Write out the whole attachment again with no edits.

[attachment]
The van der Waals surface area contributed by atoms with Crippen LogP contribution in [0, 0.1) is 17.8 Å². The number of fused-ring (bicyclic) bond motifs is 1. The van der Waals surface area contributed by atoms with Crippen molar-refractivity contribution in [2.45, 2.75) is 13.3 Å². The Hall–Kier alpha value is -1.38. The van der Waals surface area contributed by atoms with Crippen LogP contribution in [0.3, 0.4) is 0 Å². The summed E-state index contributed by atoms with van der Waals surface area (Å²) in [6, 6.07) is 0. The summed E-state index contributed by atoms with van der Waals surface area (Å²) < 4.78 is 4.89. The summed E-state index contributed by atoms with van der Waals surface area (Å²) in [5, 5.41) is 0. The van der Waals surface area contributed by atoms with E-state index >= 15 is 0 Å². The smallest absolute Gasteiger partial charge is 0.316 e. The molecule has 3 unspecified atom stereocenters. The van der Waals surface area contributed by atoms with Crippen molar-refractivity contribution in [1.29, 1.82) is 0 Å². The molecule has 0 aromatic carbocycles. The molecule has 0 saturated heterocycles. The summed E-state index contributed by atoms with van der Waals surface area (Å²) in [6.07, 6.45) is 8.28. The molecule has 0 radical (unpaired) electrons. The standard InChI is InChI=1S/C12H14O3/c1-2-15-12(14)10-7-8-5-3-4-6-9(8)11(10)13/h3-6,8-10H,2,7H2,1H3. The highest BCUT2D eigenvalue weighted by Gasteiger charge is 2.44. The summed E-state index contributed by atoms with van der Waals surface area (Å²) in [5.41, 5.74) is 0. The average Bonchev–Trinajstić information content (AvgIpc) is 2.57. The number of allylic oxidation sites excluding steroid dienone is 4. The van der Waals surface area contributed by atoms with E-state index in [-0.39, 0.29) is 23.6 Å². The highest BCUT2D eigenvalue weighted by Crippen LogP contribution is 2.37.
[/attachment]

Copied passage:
The van der Waals surface area contributed by atoms with Crippen LogP contribution in [0, 0.1) is 17.8 Å². The number of fused-ring (bicyclic) bond motifs is 1. The van der Waals surface area contributed by atoms with Crippen molar-refractivity contribution in [2.45, 2.75) is 13.3 Å². The Hall–Kier alpha value is -1.38. The van der Waals surface area contributed by atoms with Crippen LogP contribution in [0.3, 0.4) is 0 Å². The summed E-state index contributed by atoms with van der Waals surface area (Å²) in [6, 6.07) is 0. The summed E-state index contributed by atoms with van der Waals surface area (Å²) < 4.78 is 4.89. The summed E-state index contributed by atoms with van der Waals surface area (Å²) in [5, 5.41) is 0. The van der Waals surface area contributed by atoms with E-state index >= 15 is 0 Å². The smallest absolute Gasteiger partial charge is 0.316 e. The molecule has 3 unspecified atom stereocenters. The van der Waals surface area contributed by atoms with Crippen molar-refractivity contribution in [1.29, 1.82) is 0 Å². The molecule has 0 aromatic carbocycles. The molecule has 0 saturated heterocycles. The summed E-state index contributed by atoms with van der Waals surface area (Å²) in [6.07, 6.45) is 8.28. The molecule has 0 radical (unpaired) electrons. The standard InChI is InChI=1S/C12H14O3/c1-2-15-12(14)10-7-8-5-3-4-6-9(8)11(10)13/h3-6,8-10H,2,7H2,1H3. The highest BCUT2D eigenvalue weighted by Gasteiger charge is 2.44. The summed E-state index contributed by atoms with van der Waals surface area (Å²) in [5.41, 5.74) is 0. The average Bonchev–Trinajstić information content (AvgIpc) is 2.57. The number of allylic oxidation sites excluding steroid dienone is 4. The van der Waals surface area contributed by atoms with E-state index in [-0.39, 0.29) is 23.6 Å². The highest BCUT2D eigenvalue weighted by Crippen LogP contribution is 2.37.